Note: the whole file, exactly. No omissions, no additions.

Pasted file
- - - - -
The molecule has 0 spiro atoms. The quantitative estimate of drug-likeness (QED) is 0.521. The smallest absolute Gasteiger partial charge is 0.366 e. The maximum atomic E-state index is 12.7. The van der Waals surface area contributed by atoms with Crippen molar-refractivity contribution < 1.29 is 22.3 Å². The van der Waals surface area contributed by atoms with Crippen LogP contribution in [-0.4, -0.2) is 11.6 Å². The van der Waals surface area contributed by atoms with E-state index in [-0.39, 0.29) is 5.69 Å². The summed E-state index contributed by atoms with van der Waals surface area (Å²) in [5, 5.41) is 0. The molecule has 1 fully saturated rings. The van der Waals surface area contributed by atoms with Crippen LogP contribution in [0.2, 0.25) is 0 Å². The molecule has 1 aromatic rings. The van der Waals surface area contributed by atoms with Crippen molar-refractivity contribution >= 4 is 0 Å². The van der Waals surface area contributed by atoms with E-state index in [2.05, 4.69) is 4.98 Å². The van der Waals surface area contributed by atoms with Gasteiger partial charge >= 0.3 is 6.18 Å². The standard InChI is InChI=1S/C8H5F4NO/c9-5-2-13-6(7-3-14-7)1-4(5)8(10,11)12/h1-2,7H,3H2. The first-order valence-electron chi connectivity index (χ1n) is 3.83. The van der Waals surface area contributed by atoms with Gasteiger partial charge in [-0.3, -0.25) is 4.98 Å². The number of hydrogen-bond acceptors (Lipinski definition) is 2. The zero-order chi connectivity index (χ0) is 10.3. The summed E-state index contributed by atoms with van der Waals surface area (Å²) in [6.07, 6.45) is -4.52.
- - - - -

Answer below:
The molecule has 0 spiro atoms. The quantitative estimate of drug-likeness (QED) is 0.521. The smallest absolute Gasteiger partial charge is 0.366 e. The maximum atomic E-state index is 12.7. The van der Waals surface area contributed by atoms with Crippen molar-refractivity contribution < 1.29 is 22.3 Å². The van der Waals surface area contributed by atoms with Crippen LogP contribution in [-0.4, -0.2) is 11.6 Å². The van der Waals surface area contributed by atoms with E-state index in [-0.39, 0.29) is 5.69 Å². The summed E-state index contributed by atoms with van der Waals surface area (Å²) in [5, 5.41) is 0. The molecule has 1 fully saturated rings. The van der Waals surface area contributed by atoms with Crippen LogP contribution in [0.2, 0.25) is 0 Å². The molecule has 1 aromatic rings. The van der Waals surface area contributed by atoms with Crippen molar-refractivity contribution >= 4 is 0 Å². The van der Waals surface area contributed by atoms with E-state index in [2.05, 4.69) is 4.98 Å². The van der Waals surface area contributed by atoms with Gasteiger partial charge >= 0.3 is 6.18 Å². The standard InChI is InChI=1S/C8H5F4NO/c9-5-2-13-6(7-3-14-7)1-4(5)8(10,11)12/h1-2,7H,3H2. The first-order valence-electron chi connectivity index (χ1n) is 3.83. The van der Waals surface area contributed by atoms with Gasteiger partial charge in [-0.3, -0.25) is 4.98 Å². The number of hydrogen-bond acceptors (Lipinski definition) is 2. The zero-order chi connectivity index (χ0) is 10.3. The summed E-state index contributed by atoms with van der Waals surface area (Å²) in [6.07, 6.45) is -4.52.